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AL ASAD, Iraq ? Petty Officer 2nd Class Andy Roberts, an administrator and load planner with Mobile Air Cargo Handling Team 3 and Willard, Mo., native, is serving for the first time in Iraq in his 17-year Navy reserves? career.

Photo by Cpl. C. Alex Herron

Cargo handling sailor supports aviation supply route in Iraq

11 Aug 2005 | Cpl. C. Alex Herron

Petty Officer 2nd Class Andy Roberts, an administrator and load planner with Mobile Air Cargo Handling Team 3 is a 17-year veteran of the Navy reserves. He and his unit are supporting the 2nd Marine Aircraft Wing in the fight against terror.

Although untimely requiring he leave his pregnant wife and three children, Roberts took the news of his impending deployment in stride.

“It is what every reservist and active duty military member signs up for,” Roberts said. “When the word comes that you need to go, you go no questions asked.”

Roberts and the other members of the cargo handling team have spent many long days preparing pallets of aircraft parts for delivery and ensuring they get on the proper aircraft and are moved to their final destination in western Iraq.

“We help Marine Aviation Logistics Squadron 26 get aircraft parts to the bases around the Al Anbar province,” Roberts said. “We help keep the readiness of the entire wing high so they are able to effectively complete their mission.”

Roberts, a 1986 graduate of Willow Springs High School in Willow Springs, Mo., started college after high school. After two years of school and odd jobs, Roberts began his military service in the U.S. Navy Reserve in 1988.

“With grandfathers, uncles and my father all serving at least a four-year enlistment in the armed services, I felt it was something I should do,” Roberts said. “I guess it was a strong family tradition that led me to serve.”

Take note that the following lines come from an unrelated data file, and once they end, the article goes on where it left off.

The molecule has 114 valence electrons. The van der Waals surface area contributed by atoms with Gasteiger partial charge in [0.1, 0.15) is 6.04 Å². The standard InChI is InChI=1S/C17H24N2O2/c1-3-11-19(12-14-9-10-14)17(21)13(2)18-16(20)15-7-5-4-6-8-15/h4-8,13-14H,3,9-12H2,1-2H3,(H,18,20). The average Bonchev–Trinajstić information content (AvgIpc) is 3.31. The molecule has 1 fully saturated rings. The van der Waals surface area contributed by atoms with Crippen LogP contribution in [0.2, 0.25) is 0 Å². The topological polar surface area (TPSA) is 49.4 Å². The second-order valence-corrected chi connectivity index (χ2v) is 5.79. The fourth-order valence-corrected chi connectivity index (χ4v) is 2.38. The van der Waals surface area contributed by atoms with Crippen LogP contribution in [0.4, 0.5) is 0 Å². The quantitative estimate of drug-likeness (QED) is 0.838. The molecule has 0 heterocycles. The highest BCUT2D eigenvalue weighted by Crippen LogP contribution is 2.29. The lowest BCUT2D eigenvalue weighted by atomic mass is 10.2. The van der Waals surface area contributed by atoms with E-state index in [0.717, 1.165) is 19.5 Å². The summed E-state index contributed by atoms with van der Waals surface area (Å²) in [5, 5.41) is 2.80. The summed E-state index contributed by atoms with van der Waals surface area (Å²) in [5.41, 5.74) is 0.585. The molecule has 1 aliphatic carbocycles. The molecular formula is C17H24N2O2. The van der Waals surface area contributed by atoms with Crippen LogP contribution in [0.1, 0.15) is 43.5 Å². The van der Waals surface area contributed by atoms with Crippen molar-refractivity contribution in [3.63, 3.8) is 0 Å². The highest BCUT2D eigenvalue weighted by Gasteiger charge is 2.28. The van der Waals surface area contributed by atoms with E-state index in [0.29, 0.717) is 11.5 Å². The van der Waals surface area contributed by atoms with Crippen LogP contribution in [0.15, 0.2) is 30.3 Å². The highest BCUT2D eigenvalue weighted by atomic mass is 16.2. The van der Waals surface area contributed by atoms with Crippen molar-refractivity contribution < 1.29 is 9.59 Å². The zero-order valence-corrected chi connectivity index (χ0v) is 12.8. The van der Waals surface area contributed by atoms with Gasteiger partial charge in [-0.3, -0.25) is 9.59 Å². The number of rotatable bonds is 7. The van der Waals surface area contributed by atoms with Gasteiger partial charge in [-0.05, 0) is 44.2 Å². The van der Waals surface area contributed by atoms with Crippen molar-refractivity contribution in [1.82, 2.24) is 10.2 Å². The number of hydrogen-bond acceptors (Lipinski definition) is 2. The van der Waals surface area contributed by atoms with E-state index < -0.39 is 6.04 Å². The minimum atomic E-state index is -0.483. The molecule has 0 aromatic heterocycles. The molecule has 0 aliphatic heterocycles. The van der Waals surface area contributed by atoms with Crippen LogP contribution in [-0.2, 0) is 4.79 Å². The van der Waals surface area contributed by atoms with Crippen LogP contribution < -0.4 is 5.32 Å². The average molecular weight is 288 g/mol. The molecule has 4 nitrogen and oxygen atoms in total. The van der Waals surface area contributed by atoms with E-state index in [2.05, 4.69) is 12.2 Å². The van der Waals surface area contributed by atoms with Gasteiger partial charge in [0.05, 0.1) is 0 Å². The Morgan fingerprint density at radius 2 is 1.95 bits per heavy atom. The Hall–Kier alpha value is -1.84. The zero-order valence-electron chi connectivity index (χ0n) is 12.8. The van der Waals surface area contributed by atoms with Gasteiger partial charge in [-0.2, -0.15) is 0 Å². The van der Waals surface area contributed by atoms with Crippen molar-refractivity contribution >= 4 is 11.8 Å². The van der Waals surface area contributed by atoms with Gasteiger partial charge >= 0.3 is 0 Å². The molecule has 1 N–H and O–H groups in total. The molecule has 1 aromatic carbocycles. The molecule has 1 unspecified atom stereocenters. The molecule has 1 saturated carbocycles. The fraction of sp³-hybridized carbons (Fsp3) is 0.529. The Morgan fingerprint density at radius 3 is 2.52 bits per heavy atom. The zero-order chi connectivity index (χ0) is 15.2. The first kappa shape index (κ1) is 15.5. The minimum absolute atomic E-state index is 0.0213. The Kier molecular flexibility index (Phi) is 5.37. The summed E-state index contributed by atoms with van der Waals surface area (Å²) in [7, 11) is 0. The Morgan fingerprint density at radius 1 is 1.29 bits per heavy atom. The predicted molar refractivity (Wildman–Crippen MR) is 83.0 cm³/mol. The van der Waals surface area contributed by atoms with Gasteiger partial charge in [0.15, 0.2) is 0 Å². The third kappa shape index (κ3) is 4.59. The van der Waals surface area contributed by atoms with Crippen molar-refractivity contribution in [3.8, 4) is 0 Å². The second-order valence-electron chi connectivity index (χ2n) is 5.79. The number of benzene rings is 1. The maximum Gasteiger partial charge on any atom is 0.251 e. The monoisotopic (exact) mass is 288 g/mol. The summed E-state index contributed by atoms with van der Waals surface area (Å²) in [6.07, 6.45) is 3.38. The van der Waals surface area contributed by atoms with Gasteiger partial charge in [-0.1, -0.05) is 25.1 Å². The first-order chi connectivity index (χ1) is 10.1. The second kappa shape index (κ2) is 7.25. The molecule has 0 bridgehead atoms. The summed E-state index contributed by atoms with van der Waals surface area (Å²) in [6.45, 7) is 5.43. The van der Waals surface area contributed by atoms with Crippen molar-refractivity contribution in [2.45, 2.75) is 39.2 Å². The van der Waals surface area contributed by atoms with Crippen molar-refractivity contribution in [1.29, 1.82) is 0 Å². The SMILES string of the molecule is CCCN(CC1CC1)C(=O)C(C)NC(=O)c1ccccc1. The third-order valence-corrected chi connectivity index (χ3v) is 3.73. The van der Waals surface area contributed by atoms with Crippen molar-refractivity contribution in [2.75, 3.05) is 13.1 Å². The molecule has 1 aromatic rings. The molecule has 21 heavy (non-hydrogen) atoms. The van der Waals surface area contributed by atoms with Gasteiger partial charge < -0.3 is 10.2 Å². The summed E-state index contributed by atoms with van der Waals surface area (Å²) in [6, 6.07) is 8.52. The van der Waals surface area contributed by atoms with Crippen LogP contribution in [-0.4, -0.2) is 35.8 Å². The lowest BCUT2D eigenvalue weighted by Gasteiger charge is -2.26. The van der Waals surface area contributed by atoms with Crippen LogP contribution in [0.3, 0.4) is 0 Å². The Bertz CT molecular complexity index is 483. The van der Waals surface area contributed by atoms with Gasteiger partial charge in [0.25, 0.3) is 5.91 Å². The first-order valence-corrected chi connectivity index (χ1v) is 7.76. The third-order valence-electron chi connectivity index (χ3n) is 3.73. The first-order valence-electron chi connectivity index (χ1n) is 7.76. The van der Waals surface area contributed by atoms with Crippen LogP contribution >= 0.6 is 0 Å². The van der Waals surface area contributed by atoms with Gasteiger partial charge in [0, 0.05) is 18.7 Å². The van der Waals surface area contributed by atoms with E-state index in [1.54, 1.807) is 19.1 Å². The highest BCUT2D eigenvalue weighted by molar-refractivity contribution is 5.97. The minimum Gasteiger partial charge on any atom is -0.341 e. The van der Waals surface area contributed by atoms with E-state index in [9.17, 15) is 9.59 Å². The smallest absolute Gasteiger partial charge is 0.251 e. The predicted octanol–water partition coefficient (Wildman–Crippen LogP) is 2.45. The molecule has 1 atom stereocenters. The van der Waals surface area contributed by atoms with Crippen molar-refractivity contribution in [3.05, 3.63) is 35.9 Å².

Roberts has seen his share of travel with the military. Since being in the reserves Roberts has had many experiences he would not have had otherwise. From Japan to Europe he has been around the globe on small two week drills.

“Being able to see the world was a big reason I wanted to join,” Roberts said. “I have been a part of small exercises all over the world. I experienced things I never thought I would have the opportunity to do.”

In the late 1990s, continuing his service in the Navy reserves, Roberts also went back to school for his degree; a goal he wanted to accomplish. He received his bachelor’s degree in marketing and sales management from Southwest Missouri State University in 1998.

“Gaining my degree was something I wanted to do for myself,” Roberts said. “It helped me get a better job, but more importantly it was about finishing something I had started more than a decade before.”

Being called to active duty and deploying for more than a couple of weeks is something Roberts has never done. With this being his first “long deployment,” Roberts has a mix of emotions ranging from excitement to sadness when he thinks of home. With the birth of his fourth daughter, Roberts is anxious to see all five women in his life.

“I’m glad I had the opportunity to come out here, but now I think about how bad I want to see my newborn. It makes it that much harder to focus on the mission,” Roberts said. “But the work has to be done.”

With the importance of the mission, Roberts and the rest of the Missouri based MACH team continue to charge ahead in a high paced environment. They continue to strive for excellence, so the rhythm of the forward deployed 2nd Marine Aircraft Wing continues its stride to ensure Iraqi freedom.

*For more information about this story please e-mail Cpl. Alex Herron at*    

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